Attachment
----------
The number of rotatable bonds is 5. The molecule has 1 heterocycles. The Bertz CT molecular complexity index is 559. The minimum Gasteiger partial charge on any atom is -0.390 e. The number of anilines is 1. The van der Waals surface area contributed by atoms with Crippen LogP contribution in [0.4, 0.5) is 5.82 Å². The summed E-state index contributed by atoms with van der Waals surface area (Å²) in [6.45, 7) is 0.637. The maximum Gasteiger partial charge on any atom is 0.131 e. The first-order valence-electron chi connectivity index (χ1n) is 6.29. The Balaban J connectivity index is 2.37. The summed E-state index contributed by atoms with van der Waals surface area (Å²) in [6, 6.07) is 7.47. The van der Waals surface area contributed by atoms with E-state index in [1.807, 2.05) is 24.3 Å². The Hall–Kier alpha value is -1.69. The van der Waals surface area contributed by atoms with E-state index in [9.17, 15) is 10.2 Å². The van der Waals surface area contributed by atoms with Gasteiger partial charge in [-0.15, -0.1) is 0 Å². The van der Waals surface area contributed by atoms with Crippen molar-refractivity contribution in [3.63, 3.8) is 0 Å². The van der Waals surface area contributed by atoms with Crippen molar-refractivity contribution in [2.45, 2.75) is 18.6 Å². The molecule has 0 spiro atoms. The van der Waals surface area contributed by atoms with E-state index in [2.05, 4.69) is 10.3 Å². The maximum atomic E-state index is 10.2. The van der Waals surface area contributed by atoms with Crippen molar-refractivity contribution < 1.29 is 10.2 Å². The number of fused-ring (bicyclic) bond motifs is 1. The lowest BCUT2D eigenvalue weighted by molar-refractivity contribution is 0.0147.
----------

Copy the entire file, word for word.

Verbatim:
The number of rotatable bonds is 5. The molecule has 1 heterocycles. The Bertz CT molecular complexity index is 559. The minimum Gasteiger partial charge on any atom is -0.390 e. The number of anilines is 1. The van der Waals surface area contributed by atoms with Crippen LogP contribution in [0.4, 0.5) is 5.82 Å². The summed E-state index contributed by atoms with van der Waals surface area (Å²) in [6.45, 7) is 0.637. The maximum Gasteiger partial charge on any atom is 0.131 e. The first-order valence-electron chi connectivity index (χ1n) is 6.29. The Balaban J connectivity index is 2.37. The summed E-state index contributed by atoms with van der Waals surface area (Å²) in [6, 6.07) is 7.47. The van der Waals surface area contributed by atoms with E-state index in [1.807, 2.05) is 24.3 Å². The Hall–Kier alpha value is -1.69. The van der Waals surface area contributed by atoms with E-state index in [9.17, 15) is 10.2 Å². The van der Waals surface area contributed by atoms with Gasteiger partial charge in [-0.15, -0.1) is 0 Å². The van der Waals surface area contributed by atoms with Crippen molar-refractivity contribution in [3.63, 3.8) is 0 Å². The van der Waals surface area contributed by atoms with Crippen molar-refractivity contribution in [2.45, 2.75) is 18.6 Å². The molecule has 0 spiro atoms. The van der Waals surface area contributed by atoms with E-state index in [2.05, 4.69) is 10.3 Å². The maximum atomic E-state index is 10.2. The van der Waals surface area contributed by atoms with Crippen molar-refractivity contribution < 1.29 is 10.2 Å². The number of fused-ring (bicyclic) bond motifs is 1. The lowest BCUT2D eigenvalue weighted by molar-refractivity contribution is 0.0147.